|Molded Stoneware, Basalt & Parian|
This set exemplifies why Turner stands first among the competitors of Josiah Wedgwood, riv...
This set exemplifies why Turner stands first among the competitors of Josiah Wedgwood, rivaling him in quality, style and--when their entire output is compared-- in innovation.
Lush violet blue jasper of a silky texture is enriched with a formal border of dagger and acanthus sprigging and crisp engine-turned fluting on the saucer and lower part of the cup. On the cup itself putti engage in their typical mythological games--though of a somewhat adventurous nature involving bows and arrows and a leopard. Characteristic of Turner is the tight detailed modeling of the relatively small-scaled figures--and delicate touches like the tiny, but detailed butterfly..
|Mark:||Impressed, both pieces|
|Dimensions:||Diameter (Saucer) 5 in., Height (Cup) 2 1/4 in.|
We often remark that eighteenth-century jasperware offers a sensuous, perhaps even sensual...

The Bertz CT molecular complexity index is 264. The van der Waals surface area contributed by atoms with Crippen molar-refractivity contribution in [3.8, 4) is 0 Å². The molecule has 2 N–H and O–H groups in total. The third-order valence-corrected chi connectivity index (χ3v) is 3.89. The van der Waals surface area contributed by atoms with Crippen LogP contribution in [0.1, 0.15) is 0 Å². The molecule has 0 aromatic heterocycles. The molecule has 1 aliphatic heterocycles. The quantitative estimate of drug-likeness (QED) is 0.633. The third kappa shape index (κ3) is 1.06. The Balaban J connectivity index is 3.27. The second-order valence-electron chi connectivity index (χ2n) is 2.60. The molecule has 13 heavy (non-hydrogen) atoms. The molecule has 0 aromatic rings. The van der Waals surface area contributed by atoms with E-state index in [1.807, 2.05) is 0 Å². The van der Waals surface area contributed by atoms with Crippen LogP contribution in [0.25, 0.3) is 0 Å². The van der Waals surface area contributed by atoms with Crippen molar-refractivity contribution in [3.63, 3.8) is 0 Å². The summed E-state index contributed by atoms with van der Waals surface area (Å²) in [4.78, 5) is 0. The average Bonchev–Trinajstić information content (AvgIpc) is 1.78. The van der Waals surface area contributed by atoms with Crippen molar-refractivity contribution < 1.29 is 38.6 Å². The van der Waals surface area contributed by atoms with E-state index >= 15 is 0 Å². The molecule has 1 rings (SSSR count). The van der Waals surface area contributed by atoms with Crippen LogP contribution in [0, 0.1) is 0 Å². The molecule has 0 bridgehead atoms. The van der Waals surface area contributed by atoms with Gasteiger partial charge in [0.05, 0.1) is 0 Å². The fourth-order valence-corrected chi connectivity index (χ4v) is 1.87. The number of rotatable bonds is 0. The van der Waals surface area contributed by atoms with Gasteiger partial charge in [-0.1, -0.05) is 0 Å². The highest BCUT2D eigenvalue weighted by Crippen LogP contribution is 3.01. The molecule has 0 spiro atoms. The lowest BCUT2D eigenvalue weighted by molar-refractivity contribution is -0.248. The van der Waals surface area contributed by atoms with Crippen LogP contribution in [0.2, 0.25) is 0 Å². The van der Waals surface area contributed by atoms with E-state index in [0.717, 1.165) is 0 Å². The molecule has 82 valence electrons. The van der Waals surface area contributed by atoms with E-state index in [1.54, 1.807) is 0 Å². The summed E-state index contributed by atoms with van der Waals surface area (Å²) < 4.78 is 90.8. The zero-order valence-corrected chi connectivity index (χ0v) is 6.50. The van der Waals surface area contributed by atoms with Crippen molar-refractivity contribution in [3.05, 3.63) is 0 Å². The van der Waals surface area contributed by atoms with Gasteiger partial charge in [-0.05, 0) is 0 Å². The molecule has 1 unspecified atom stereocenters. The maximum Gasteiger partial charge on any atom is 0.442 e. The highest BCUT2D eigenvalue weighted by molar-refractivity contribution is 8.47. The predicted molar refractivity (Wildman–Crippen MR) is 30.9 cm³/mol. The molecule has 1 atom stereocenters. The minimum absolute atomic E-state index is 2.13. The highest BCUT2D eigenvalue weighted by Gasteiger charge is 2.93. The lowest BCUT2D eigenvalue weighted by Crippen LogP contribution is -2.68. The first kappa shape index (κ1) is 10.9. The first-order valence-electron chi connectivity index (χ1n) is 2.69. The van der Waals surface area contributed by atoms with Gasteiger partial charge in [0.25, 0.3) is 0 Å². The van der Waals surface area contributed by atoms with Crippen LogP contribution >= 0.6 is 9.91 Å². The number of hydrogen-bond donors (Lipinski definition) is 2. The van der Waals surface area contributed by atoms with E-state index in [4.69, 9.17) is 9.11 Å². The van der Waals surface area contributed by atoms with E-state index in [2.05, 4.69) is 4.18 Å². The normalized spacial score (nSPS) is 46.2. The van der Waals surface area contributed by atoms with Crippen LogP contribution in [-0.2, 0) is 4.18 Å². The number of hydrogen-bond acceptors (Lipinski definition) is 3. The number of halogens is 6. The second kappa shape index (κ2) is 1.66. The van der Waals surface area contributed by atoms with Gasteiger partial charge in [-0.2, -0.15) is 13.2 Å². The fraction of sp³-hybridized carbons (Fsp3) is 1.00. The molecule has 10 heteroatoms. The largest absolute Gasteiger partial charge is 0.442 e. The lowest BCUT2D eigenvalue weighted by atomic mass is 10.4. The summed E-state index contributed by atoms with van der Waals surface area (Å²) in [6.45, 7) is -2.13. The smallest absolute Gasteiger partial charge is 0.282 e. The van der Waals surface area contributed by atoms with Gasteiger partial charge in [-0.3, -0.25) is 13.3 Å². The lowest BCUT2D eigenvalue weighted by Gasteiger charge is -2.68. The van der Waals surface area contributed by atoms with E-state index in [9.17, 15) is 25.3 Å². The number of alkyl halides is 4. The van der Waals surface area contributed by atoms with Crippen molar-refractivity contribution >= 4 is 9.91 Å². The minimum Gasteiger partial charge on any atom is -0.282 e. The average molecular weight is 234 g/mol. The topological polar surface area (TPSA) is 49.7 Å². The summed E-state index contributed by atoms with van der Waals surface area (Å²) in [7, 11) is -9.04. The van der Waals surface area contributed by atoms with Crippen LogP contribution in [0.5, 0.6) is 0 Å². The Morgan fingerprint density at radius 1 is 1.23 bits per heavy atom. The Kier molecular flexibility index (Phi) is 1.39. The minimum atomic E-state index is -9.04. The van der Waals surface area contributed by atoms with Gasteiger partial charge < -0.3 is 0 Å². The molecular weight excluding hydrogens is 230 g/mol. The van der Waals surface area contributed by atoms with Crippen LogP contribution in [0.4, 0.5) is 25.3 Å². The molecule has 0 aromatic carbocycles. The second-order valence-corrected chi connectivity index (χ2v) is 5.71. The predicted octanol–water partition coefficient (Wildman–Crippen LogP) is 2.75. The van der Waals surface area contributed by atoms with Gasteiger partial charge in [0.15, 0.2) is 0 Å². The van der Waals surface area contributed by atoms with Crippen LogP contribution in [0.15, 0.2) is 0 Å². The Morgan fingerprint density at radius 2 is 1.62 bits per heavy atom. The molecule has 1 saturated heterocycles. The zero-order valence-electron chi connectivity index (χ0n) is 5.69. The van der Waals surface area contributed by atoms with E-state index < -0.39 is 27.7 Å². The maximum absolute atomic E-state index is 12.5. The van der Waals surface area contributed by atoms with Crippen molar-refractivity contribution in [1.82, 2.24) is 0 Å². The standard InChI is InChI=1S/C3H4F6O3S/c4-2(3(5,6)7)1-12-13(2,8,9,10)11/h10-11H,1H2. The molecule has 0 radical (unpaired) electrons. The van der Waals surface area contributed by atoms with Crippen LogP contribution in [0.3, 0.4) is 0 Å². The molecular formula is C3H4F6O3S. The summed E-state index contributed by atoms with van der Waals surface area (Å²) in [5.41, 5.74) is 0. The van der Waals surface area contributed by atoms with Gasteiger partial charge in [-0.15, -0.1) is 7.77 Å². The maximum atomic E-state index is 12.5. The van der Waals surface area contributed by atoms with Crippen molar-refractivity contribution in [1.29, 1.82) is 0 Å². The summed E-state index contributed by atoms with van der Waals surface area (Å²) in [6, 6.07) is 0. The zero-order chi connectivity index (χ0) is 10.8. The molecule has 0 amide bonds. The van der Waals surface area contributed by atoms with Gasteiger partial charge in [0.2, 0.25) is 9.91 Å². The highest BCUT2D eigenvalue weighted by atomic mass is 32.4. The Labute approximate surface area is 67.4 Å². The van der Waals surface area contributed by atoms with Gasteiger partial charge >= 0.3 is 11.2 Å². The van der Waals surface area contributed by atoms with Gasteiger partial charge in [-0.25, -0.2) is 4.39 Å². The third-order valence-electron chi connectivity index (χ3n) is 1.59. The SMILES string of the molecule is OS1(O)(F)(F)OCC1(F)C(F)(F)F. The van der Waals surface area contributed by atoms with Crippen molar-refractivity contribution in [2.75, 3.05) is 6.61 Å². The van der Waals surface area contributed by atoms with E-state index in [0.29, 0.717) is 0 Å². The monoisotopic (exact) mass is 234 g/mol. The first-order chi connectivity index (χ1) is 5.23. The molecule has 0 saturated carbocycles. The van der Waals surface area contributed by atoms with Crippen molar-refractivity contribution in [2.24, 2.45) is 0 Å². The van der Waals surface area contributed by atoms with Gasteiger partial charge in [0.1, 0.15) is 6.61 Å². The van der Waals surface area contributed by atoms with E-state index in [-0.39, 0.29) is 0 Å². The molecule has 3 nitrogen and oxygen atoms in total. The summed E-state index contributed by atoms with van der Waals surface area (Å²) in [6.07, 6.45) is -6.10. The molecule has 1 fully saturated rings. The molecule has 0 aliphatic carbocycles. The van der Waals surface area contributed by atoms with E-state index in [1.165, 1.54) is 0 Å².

We often remark that eighteenth-century jasperware offers a sensuous, perhaps even sensual, experience that certainly cannot be conveyed over the internet. The delicacy of the thin, almost brittle, potting, the sharp precision of the molding, and above all the baby's bottom smoothness of the body require touch to be appreciated. Turner's work is fully the equal to Wedgwood's in this regard.
One eccentricity of Turner's work should be pointed out. While potters who opted to mark their work almost invaribly placed the mark on the bottom, Turner, now and then, tucked his mark on the outside of the table ring. Once one knows this, one can have the fun --and profit--of discovering Turner's mark on pieces that have been dismissed as unmarked. As the final photo shows, our cup is a good example.